dressing canadian

The outfit above includes a base-layer (not visible), to ensure comfort both indoors and out.

My friends who live in warmer, mainly non-Canadian climates are always aghast at how cold it can get here. When I was visiting Saskatchewan this Christmas, the temperature dropped to -45 celsius - including windchill and "real feel" or whatever the hell you call it, of course. That's -49 for all the fahrenheiters out there.

Last night I was talking to a girl from San Francisco who happened to be visiting Montreal during our current cold snap (a mere -33), and she couldn't comprehend how we function when it's this cold. The key: layers. And lots of them.

The trick is to keep adding layers until nothing you own is large enough to fit over the last piece of clothing. Just when you think your circulation is about to get cut off, put another layer on. If you can't move your head to the left because your scarf is wound so tight that it's restricting motion, it's time to add a touque. Some people even double-up on touques, or do a touque/earmuff combo, but personally I think that's just plain overkill. The goal is to reach a point of sausage-casing like comfort. But be careful to not push it too far - the buttons of my coat have already popped off three times this winter.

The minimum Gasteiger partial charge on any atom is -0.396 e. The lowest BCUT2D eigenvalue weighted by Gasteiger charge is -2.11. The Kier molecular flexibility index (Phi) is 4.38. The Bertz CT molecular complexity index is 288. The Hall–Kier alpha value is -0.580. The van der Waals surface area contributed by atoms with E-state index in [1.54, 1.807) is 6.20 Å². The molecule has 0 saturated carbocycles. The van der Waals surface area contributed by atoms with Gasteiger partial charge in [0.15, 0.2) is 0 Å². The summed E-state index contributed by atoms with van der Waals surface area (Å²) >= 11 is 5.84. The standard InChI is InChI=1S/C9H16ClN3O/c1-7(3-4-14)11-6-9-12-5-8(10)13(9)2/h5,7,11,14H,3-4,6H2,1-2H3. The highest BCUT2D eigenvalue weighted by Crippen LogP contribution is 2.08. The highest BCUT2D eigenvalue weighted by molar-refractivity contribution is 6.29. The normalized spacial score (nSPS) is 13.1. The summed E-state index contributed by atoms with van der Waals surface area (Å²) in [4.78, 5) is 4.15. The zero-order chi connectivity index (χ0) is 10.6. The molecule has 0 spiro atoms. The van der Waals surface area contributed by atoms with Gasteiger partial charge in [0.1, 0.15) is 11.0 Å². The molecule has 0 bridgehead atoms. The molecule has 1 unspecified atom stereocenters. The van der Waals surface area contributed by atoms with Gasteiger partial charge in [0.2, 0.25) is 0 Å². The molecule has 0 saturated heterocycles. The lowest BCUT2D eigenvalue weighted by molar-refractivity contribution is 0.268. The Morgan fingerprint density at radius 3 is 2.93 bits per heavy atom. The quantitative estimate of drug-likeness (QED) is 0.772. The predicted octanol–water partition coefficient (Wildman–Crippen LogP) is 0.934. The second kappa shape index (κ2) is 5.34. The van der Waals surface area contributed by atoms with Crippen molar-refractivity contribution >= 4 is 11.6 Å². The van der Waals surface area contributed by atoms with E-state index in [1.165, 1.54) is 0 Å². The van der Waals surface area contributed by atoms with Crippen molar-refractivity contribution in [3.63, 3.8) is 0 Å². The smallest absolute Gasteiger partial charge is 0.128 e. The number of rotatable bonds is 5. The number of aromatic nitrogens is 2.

However, our expert Canadian knowledge of the layering system does have a downside. As a child, while all of my warmer-climate friends were allowed to buy form-fitting and fashionable winter coats, I was required to pass the 2-sweater test. Growing up, it was standard practice to buy my coats at least one size too large, just to ensure adequate layering. I kid you not that when I came back from University after my first semester away, all of my friends thought I had lost weight. It wasn't a matter of weight-loss or gain, it was a matter of me finally purchasing a coat that fit.

And don't even get me started on Halloween. It wasn't until I moved to New York that I finally understood what that Halloween scene in E.T. was all about. As a child, I could only wear costumes that accommodated a full snow-suit. "Downhill Skier" was a popular costume among my friends.

I've lived in cities that have a much warmer winter climate that Montreal, and although there was a definite adjustment period upon my return to Canada, it's really not that bad. The upside to all of this is that you've never seen a group of people appreciate summer like Canadians do. We earn summer every year with 4-5 months of horrendous weather - and damn it - it's worth it.

So, to all of my American friends out there who like to complain about their -9 or -15 degree temperatures: suck it up. And go put on a sweater.

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